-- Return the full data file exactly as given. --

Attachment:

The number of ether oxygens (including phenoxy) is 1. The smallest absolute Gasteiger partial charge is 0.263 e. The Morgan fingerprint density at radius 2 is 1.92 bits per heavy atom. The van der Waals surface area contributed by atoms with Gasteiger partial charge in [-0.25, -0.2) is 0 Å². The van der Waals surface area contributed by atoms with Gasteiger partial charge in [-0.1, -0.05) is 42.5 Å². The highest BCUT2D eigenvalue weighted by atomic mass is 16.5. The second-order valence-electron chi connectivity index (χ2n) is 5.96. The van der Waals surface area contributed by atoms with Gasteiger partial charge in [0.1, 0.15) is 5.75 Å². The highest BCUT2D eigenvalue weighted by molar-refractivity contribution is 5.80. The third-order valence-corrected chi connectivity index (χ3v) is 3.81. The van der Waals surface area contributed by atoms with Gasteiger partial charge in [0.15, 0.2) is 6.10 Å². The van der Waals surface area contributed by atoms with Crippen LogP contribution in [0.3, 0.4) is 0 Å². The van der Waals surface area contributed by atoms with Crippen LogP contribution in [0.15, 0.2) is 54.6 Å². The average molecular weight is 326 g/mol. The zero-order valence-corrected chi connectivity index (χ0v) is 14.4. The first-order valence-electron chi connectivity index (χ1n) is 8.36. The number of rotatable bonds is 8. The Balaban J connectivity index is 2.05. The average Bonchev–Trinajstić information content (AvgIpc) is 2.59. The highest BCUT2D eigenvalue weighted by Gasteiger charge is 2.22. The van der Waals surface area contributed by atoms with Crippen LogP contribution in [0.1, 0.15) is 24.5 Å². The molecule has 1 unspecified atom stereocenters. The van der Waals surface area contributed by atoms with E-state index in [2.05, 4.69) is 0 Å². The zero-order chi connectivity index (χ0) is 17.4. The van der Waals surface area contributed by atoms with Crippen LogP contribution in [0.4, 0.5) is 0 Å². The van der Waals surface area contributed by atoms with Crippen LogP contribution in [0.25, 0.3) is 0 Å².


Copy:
The number of ether oxygens (including phenoxy) is 1. The smallest absolute Gasteiger partial charge is 0.263 e. The Morgan fingerprint density at radius 2 is 1.92 bits per heavy atom. The van der Waals surface area contributed by atoms with Gasteiger partial charge in [-0.25, -0.2) is 0 Å². The van der Waals surface area contributed by atoms with Gasteiger partial charge in [-0.1, -0.05) is 42.5 Å². The highest BCUT2D eigenvalue weighted by atomic mass is 16.5. The second-order valence-electron chi connectivity index (χ2n) is 5.96. The van der Waals surface area contributed by atoms with Gasteiger partial charge in [0.1, 0.15) is 5.75 Å². The highest BCUT2D eigenvalue weighted by molar-refractivity contribution is 5.80. The third-order valence-corrected chi connectivity index (χ3v) is 3.81. The van der Waals surface area contributed by atoms with Gasteiger partial charge in [0.15, 0.2) is 6.10 Å². The van der Waals surface area contributed by atoms with Crippen LogP contribution in [0.3, 0.4) is 0 Å². The van der Waals surface area contributed by atoms with Crippen LogP contribution in [0.15, 0.2) is 54.6 Å². The average molecular weight is 326 g/mol. The zero-order valence-corrected chi connectivity index (χ0v) is 14.4. The first-order valence-electron chi connectivity index (χ1n) is 8.36. The number of rotatable bonds is 8. The Balaban J connectivity index is 2.05. The average Bonchev–Trinajstić information content (AvgIpc) is 2.59. The highest BCUT2D eigenvalue weighted by Gasteiger charge is 2.22. The van der Waals surface area contributed by atoms with Crippen LogP contribution in [0.1, 0.15) is 24.5 Å². The molecule has 1 unspecified atom stereocenters. The van der Waals surface area contributed by atoms with E-state index in [2.05, 4.69) is 0 Å². The zero-order chi connectivity index (χ0) is 17.4. The van der Waals surface area contributed by atoms with Crippen LogP contribution in [0.4, 0.5) is 0 Å². The van der Waals surface area contributed by atoms with Crippen LogP contribution in [0.25, 0.3) is 0 Å².